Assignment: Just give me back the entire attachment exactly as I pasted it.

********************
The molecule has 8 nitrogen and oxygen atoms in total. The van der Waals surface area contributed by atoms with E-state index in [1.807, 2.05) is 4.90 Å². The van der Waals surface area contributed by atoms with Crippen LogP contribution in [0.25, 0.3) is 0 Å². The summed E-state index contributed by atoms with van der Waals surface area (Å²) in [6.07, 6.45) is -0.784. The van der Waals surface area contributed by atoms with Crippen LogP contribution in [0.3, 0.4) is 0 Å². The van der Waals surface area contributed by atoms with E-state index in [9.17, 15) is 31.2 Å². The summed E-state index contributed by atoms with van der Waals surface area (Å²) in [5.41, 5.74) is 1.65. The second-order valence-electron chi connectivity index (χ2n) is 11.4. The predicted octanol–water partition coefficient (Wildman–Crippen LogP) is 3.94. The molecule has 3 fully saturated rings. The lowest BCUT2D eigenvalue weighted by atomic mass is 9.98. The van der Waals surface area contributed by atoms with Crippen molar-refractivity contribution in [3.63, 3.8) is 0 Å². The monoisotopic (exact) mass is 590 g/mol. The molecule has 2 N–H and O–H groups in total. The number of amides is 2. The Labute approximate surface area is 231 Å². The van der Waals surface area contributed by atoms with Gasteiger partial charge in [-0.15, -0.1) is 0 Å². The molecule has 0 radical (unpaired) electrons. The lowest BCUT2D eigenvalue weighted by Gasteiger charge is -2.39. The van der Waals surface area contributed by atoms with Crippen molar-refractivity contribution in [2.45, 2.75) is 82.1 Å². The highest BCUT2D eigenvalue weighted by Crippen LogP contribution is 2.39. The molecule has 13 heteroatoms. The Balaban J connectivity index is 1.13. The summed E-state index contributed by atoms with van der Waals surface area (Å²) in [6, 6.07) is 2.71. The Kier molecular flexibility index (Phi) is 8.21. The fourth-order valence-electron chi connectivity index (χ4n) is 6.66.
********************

The molecule has 8 nitrogen and oxygen atoms in total. The van der Waals surface area contributed by atoms with E-state index in [1.807, 2.05) is 4.90 Å². The van der Waals surface area contributed by atoms with Crippen LogP contribution in [0.25, 0.3) is 0 Å². The summed E-state index contributed by atoms with van der Waals surface area (Å²) in [6.07, 6.45) is -0.784. The van der Waals surface area contributed by atoms with Crippen LogP contribution in [0.3, 0.4) is 0 Å². The van der Waals surface area contributed by atoms with E-state index in [9.17, 15) is 31.2 Å². The summed E-state index contributed by atoms with van der Waals surface area (Å²) in [5.41, 5.74) is 1.65. The second-order valence-electron chi connectivity index (χ2n) is 11.4. The predicted octanol–water partition coefficient (Wildman–Crippen LogP) is 3.94. The molecule has 3 fully saturated rings. The lowest BCUT2D eigenvalue weighted by atomic mass is 9.98. The van der Waals surface area contributed by atoms with Crippen molar-refractivity contribution in [3.63, 3.8) is 0 Å². The monoisotopic (exact) mass is 590 g/mol. The molecule has 2 N–H and O–H groups in total. The number of amides is 2. The Labute approximate surface area is 231 Å². The van der Waals surface area contributed by atoms with Gasteiger partial charge in [-0.15, -0.1) is 0 Å². The molecule has 0 radical (unpaired) electrons. The lowest BCUT2D eigenvalue weighted by Gasteiger charge is -2.39. The van der Waals surface area contributed by atoms with Crippen molar-refractivity contribution in [2.45, 2.75) is 82.1 Å². The highest BCUT2D eigenvalue weighted by Crippen LogP contribution is 2.39. The molecule has 13 heteroatoms. The Balaban J connectivity index is 1.13. The summed E-state index contributed by atoms with van der Waals surface area (Å²) in [6, 6.07) is 2.71. The Kier molecular flexibility index (Phi) is 8.21. The fourth-order valence-electron chi connectivity index (χ4n) is 6.66.